Wilson Banda and Adopting Sustainable Farming Methods
Mr Banda lives with his wife and 4 children, Brenda, Chrissy, Lizzie and Mtenda in Jembe, Northern Malawi.
Previously being a small-scale farmer in the region, he has been involved in training on manure making and beekeeping, expanding his agri-business as well as helping conserve the forest where he lives. With only %3 of forests remaining in Malawi, high deforestation rates still need to be addressed for subsistence farmers, often resorting to unsustainable land management and agricultural practices just to get by.
Relying on growing and selling vegetables and maize, Mr Banda reached out to Temwa to see what could be done.
“I knew Temwa from a meeting in Kaulasisi during a forest management meeting with the VDC (Village Development Committee). As a member of the forest management committee, this meeting attracted me to engage more with Temwa.”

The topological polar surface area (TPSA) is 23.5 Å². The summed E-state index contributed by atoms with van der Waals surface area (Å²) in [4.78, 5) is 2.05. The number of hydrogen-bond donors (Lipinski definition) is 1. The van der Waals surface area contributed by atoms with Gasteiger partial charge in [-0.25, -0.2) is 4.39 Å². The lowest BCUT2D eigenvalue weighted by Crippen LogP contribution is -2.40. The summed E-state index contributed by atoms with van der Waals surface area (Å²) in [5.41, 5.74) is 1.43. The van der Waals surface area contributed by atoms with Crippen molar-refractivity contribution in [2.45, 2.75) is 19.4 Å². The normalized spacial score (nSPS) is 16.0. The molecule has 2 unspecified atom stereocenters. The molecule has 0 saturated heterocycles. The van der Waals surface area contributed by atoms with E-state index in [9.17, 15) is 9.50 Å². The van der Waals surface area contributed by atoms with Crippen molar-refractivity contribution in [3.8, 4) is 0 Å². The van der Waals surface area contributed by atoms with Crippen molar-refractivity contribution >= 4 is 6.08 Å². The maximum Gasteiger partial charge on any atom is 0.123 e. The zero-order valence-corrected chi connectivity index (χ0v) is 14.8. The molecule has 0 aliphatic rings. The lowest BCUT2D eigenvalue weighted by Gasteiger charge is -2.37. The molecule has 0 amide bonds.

Back in September this year, the Temwa team in Malawi took the bold step of involving government Officials to popularise the Amended Forest Act of 2020 to Jembe and neighbouring Kanolo. 26 members of these groups were made aware of the revised penalties in the Act, supporting the community members like Mr Banda to further protect forested areas.
Working with Temwa, Mr Banda is now getting support growing his beekeeping operation, planting more tree and bamboo seedlings, and expanding his agri-business.
“Temwa has had a huge impact on the community, with the trainings in manure making, a lot of people can harvest higher yields. A lot of people are practising winter cropping.”
Farmers like Mr Banda are taking proactive steps to combat high deforestation rates, lack of access to seeds and stagnant beekeeping operations. With Temwa Carbon Balances’ support, he and the community are building more climate-resilient agri-businesses going into the future.
Our community-led approach enables local people like Mr Banda to plant more trees, enforce forestry management and adopt sustainable farming methods like manure-making and beekeeping. It's a partnership: the work we do to capture carbon also benefits people. We help communities to produce green, fertile landscapes, improving soil quality for farming and building greater resilience to climate shocks.